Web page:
Drawing an Abstract Lightbulb
Hello again, in this tutorial I want to cover a couple of techniques, namely
- Glows using layer styles
- Stroking paths
- Particles using brush dynamics
- Bokeh effect
The PSD and full size image can be found at the bottom of this post and we’re going to draw a lightbulb:
Create a new document, 1600×1200 and fill the 1st layer in black. Then set your primary colour to white and set your brush hardness to 0% and a size of 30. Create a 2nd layer and then use the pen tool to draw the coils of the lightbulb. Once finished, right mouse on the path and select stroke path and make sure simulate pressure is ticked.
Add inner and outer glows to the resulting line to produce a suitable glow effect. I used an outer glow size of 27 with a mid orange and an inner glow size of 5 with a slightly lighter orange. Next, click on the paths tab to reselect your coils path, change your brush size to 7 and set it to 25% hardness, create a new layer and stroke the path again, and again add inner and outer glow layer styles. Finally move each smaller coil a few pixels so that they’re not directly overlayed on top of each other. (Repeat this process twice to achieve the effect below)
Next we’re going to create the particles around the coils. Click on your brush tool and enter Brush Dynamics. Set hardness to 0%, spacing to 1000%, tick shape dynamics and set size jitter to 1000%, tick scattering and set scatter jitter to 1000% percent
Create a new layer, then with these brush settings, paint around your coils. Once finished, copy the layer style from one of the coils and paste it onto this layer. Next customize the layer style so that it resembles something like this:
Use the techniques demonstrated in steps 1 and 2 to draw the edges of the lightbulb in new layers. Set their opacity to 10% so that the focus remains the coils
Now we’re going to add some colour to the interior of the lightbulb. Click on the gradient tool, then edit the gradient so that it goes from a strong colour ( e.g. bright green) to 0% opacity. Then in a new layer create a radial gradient near the top of the image. Then, draw another radial gradiant using a different colour (e.g. bright blue to 0% opacity). Finally add a layer mask to this layer and paint out all parts of this layer that fill beyond the extremities of the lightbulb. Finally set this layer to 25% opacity.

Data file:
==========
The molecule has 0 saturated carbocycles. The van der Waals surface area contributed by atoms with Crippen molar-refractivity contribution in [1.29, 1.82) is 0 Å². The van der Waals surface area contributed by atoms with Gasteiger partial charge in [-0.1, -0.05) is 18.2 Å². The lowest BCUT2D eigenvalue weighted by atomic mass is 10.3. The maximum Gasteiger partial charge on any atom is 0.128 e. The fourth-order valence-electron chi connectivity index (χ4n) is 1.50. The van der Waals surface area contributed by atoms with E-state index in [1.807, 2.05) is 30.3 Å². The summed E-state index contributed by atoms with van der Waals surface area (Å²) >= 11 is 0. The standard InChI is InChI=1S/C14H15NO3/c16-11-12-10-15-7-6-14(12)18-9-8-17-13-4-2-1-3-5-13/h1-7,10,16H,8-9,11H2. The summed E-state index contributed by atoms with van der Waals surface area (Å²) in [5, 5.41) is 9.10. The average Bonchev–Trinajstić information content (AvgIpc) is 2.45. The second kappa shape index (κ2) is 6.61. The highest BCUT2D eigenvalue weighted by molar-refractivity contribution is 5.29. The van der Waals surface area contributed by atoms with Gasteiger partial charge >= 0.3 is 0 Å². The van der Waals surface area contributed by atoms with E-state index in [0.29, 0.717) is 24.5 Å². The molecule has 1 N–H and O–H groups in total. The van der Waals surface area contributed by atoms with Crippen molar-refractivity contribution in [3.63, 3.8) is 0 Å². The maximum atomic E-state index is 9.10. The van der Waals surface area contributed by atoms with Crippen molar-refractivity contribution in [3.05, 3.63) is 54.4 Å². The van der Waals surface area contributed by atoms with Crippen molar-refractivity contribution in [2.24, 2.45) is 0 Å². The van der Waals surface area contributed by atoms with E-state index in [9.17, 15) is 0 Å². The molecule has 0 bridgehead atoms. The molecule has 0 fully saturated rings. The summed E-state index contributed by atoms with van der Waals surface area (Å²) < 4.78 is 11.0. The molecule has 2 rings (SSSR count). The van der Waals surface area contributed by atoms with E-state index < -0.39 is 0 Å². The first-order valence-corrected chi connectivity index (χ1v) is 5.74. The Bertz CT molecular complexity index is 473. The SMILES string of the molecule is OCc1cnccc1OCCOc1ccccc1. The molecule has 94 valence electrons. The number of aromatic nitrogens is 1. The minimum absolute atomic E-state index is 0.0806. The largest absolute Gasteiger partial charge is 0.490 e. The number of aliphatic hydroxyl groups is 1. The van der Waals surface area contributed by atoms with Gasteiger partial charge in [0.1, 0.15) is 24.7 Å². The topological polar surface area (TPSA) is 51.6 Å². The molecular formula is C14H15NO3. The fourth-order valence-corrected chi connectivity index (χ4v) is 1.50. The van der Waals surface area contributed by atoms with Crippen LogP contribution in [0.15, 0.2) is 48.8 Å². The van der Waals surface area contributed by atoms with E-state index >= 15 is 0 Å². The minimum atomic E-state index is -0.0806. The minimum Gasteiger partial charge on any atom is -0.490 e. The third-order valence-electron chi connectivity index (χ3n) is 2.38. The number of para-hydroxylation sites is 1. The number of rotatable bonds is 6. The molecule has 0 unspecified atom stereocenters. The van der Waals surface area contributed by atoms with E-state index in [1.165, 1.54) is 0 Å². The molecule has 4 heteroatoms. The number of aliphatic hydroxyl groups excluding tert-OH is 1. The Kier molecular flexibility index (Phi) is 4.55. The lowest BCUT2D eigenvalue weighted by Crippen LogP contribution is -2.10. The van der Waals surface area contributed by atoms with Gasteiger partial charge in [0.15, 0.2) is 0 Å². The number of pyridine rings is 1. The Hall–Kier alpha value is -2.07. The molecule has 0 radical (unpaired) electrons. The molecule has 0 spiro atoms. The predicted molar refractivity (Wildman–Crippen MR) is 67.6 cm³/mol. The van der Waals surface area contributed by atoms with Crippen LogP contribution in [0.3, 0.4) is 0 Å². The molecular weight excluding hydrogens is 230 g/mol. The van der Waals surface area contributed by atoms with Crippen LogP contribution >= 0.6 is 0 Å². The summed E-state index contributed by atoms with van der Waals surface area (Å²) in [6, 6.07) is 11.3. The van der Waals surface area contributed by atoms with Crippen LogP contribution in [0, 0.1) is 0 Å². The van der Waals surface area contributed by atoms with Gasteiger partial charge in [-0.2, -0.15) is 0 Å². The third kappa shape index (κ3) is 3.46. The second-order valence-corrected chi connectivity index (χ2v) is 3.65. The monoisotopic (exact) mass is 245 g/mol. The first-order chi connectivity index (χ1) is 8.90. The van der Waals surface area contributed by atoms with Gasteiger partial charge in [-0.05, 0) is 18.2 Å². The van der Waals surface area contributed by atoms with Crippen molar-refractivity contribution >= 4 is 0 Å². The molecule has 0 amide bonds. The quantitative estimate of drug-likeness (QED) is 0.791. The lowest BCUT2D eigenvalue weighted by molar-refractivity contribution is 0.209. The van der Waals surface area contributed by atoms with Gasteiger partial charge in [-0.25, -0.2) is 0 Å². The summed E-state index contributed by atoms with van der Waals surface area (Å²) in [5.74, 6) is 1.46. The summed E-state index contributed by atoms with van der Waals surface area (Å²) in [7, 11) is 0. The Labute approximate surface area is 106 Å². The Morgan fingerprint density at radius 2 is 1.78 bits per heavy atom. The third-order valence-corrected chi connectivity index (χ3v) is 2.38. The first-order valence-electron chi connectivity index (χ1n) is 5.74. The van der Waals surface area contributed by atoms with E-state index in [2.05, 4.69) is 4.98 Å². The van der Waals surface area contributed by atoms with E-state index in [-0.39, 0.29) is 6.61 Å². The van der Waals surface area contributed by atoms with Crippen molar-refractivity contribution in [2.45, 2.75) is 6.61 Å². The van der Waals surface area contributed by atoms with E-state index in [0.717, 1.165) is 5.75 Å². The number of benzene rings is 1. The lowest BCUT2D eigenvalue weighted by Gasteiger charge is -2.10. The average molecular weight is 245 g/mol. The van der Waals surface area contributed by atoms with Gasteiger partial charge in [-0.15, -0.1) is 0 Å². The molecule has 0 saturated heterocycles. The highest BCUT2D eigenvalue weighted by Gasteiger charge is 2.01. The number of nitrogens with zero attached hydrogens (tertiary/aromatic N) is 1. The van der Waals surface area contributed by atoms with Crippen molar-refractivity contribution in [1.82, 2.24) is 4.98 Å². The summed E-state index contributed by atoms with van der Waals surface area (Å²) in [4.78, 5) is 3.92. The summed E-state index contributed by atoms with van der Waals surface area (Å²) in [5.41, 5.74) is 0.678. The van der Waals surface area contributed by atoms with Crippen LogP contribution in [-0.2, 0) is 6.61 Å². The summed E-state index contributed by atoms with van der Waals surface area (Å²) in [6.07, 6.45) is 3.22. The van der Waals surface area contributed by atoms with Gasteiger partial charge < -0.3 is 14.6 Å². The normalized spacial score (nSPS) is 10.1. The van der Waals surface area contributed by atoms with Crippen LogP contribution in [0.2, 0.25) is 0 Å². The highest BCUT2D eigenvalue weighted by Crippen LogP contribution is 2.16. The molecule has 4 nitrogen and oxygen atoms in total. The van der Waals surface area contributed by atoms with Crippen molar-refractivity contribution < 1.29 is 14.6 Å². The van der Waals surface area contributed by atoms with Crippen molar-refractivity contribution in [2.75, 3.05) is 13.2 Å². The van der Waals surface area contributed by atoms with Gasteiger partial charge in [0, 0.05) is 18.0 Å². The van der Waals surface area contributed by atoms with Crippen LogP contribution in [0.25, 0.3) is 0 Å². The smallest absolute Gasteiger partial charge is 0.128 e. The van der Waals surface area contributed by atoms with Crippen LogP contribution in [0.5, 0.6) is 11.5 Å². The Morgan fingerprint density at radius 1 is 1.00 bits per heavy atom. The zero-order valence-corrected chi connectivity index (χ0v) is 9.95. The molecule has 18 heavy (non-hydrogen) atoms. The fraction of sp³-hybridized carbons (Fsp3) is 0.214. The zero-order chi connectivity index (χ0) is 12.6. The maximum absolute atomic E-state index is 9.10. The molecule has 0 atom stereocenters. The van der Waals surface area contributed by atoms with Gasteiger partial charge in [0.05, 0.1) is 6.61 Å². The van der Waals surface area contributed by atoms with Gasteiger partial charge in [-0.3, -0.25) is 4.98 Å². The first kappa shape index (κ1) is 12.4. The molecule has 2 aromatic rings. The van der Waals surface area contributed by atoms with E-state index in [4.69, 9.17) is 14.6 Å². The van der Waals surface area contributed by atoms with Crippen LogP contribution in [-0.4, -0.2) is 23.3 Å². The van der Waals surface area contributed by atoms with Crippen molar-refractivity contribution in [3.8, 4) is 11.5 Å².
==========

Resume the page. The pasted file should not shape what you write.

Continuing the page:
Create a new layer and repeat step 5 again with 3 radial gradients, using a mid green at the top and 2 orange/red gradients at the bottom. Next add a layer mask, set your foreground and background colour to white and black respectively and then use the render clouds filter to simulate a smoke effect. Go to image> adjustments> brightness & contrast and up the contrast of the layer mask by 100%. Finally set this layer style to color dodge.
Next we’re going to add a bokeh effect. Bokeh is a term used to describe light sources out of focus, think blurry circles. An example of what bokeh is can be found here. Hopefully you’ve retained the brush settings from the particles in Step 3. All you need to do now is change them slightly, so set the brush size now to 75 and set hardness to 100%. Create a new layer, set the brush colour to a mid/light orange and then proceed to draw over your image. These circles still look a bit too defined, so then use a gaussian blur filter with a radius of around 5%. Finally set the opacity of this layer to around 9%.
The final touches involve creating a new layer and using a standard brush to paint over the coils with a dark purple colour, then setting this layer to color dodge, and this enhances the glow effect of the coils. I also added some text along the path of the edge of the lightbulb.
And that’s pretty much it. I hope you enjoyed this tutorial and found it useful.
PSD File (the psd file here is at 1024×768 resolution to save on bandwidth)
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